Annual Conference - We All Have a Story To Tell
Morning Session 10am-12pm
Using Rosenthal’s books we will encourage conversation that inspires children to consider others perspective. We will also explore what it means to value differences in others and what it means to value who we are as well.
This session explores the role of best practices in the early childhood classrooms. Sustainable learning opportunities versus learning for the moment s explored.
This workshop will define mindfulness and why it is important. Participants will discuss self care, deep breathing as a form of mindfulness and yoga as mindful movement. Providers will learn how to incorporate mindfulness in the classroom.
Dr. Betsy Diamant-Cohen
A quick overview of executive function skills will be followed by hands-on demonstrations of concrete ways to partner nursery rhymes with activities that build self-esteem and self-regulation skills. For instance, learn how to use a flannel board to practice turn taking, paying attention and following directions, while also building self-esteem.
Liran Laor & Orly Zimmerman-Leizerov
Children growing up today are well aware of the reality of death. They feel something ominous is occurring in their world. We cannot protect them from the tragedies of life, but we can model healthy attitudes. In this session teachers will learn about children’s understanding of death, questions children may ask when death occurs in their surroundings, ways to talk with children about death and support their emotional needs.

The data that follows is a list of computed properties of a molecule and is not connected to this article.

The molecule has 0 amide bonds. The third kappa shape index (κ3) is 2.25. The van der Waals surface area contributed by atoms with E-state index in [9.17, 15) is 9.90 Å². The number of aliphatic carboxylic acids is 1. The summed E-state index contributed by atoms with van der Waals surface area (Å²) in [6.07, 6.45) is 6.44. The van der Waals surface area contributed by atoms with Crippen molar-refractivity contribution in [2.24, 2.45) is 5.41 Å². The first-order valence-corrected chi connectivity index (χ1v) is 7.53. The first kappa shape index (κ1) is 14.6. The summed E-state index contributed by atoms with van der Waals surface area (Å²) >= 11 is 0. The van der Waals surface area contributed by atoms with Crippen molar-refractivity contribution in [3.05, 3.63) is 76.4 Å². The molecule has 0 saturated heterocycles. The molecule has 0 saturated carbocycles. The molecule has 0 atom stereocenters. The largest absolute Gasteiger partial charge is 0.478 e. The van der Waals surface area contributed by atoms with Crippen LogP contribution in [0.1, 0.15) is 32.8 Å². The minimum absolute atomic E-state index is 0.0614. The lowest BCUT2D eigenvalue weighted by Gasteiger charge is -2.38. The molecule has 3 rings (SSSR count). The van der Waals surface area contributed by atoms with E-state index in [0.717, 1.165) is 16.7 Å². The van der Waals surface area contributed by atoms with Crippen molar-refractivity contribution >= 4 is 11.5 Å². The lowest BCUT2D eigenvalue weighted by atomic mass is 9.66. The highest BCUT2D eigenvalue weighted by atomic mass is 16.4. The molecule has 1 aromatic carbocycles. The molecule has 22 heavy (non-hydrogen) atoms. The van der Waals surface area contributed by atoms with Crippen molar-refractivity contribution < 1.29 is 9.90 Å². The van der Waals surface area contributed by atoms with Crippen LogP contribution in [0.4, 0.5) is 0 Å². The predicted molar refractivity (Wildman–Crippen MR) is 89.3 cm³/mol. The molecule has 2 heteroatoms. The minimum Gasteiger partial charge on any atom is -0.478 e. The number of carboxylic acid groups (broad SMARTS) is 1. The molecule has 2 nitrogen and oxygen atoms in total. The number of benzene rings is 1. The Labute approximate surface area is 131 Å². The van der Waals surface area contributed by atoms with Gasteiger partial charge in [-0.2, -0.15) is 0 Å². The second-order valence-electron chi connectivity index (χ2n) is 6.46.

Afternoon Session 1:15pm-3:15pm
Jean Montgomery, MA, CCC-SLP
Simple pleasures, like gigantic ice cream cones and soaring red balloons, fill adults and children alike with joy. But how can we help little listeners cope when ice cream scoops go splat and balloons fly away? This presentation will explore how young children recognize emotions and develop language for mental states (e.g., happy, sad, hungry, tired), as well as how we as educators can support healthy emotional development through literacy.
This workshop will discuss ways adults can help young African-American males (2-5 years old) develop and foster a healthy self-image. The areas of discussion will include a sense of security, a sense of belonging and a sense of competence and pride. Additional children’s books featuring young African-American males are introduced.
Trish Kane & Neal Lichter
Neal and Trish will offer attendees a practical understanding of Autism Spectrum Disorders (ASD) using experiential exercises and personal experiences. Providers will learn ways to facilitate successful interactions in the childcare setting through this lens. In addition, there will be an interactive opportunity where attendees can “Make and Take” sensory fidgets.
Phuong H. Hoang
Storytelling is one of the best ways to help young children develop listening, speaking, and comprehension skills. We want to encourage children to be active listeners as they enjoy, retell, and act out stories. We want to help children engage with others and appreciate their cultures. Participants with share their experiences with storytelling and will examine the benefits of using books, folk tales and personal stories to encourage social connections in the classroom, home, and community.